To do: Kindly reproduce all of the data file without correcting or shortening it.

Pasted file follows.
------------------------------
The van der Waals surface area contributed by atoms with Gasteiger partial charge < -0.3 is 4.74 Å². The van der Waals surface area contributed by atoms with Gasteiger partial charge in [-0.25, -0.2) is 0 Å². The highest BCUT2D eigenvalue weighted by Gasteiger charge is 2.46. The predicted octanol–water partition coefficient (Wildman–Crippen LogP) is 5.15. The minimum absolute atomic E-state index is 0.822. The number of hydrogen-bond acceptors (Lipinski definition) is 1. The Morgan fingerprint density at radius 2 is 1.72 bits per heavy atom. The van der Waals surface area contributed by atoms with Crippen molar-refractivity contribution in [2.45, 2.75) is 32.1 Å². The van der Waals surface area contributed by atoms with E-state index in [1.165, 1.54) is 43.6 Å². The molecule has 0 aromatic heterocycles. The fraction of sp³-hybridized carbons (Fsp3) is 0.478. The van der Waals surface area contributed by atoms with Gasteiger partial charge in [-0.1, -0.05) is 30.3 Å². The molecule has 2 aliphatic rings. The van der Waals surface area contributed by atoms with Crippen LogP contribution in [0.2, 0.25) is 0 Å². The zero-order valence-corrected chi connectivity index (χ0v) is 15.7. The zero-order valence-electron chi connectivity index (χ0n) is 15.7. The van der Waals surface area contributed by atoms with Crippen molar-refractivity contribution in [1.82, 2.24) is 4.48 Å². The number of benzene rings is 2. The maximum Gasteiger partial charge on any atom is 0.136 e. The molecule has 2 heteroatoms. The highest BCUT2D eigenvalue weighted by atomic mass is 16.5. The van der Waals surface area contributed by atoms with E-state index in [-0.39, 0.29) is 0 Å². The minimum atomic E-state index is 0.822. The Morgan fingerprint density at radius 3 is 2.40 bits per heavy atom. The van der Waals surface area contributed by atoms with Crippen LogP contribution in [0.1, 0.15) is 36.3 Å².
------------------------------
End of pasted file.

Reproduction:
The van der Waals surface area contributed by atoms with Gasteiger partial charge < -0.3 is 4.74 Å². The van der Waals surface area contributed by atoms with Gasteiger partial charge in [-0.25, -0.2) is 0 Å². The highest BCUT2D eigenvalue weighted by Gasteiger charge is 2.46. The predicted octanol–water partition coefficient (Wildman–Crippen LogP) is 5.15. The minimum absolute atomic E-state index is 0.822. The number of hydrogen-bond acceptors (Lipinski definition) is 1. The Morgan fingerprint density at radius 2 is 1.72 bits per heavy atom. The van der Waals surface area contributed by atoms with Crippen molar-refractivity contribution in [2.45, 2.75) is 32.1 Å². The van der Waals surface area contributed by atoms with E-state index in [1.165, 1.54) is 43.6 Å². The molecule has 0 aromatic heterocycles. The fraction of sp³-hybridized carbons (Fsp3) is 0.478. The van der Waals surface area contributed by atoms with Gasteiger partial charge in [-0.1, -0.05) is 30.3 Å². The molecule has 2 aliphatic rings. The van der Waals surface area contributed by atoms with Crippen LogP contribution in [0.2, 0.25) is 0 Å². The zero-order valence-corrected chi connectivity index (χ0v) is 15.7. The zero-order valence-electron chi connectivity index (χ0n) is 15.7. The van der Waals surface area contributed by atoms with Crippen molar-refractivity contribution in [1.82, 2.24) is 4.48 Å². The number of benzene rings is 2. The maximum Gasteiger partial charge on any atom is 0.136 e. The molecule has 2 heteroatoms. The highest BCUT2D eigenvalue weighted by atomic mass is 16.5. The van der Waals surface area contributed by atoms with E-state index in [-0.39, 0.29) is 0 Å². The minimum atomic E-state index is 0.822. The Morgan fingerprint density at radius 3 is 2.40 bits per heavy atom. The van der Waals surface area contributed by atoms with Crippen LogP contribution in [0.1, 0.15) is 36.3 Å².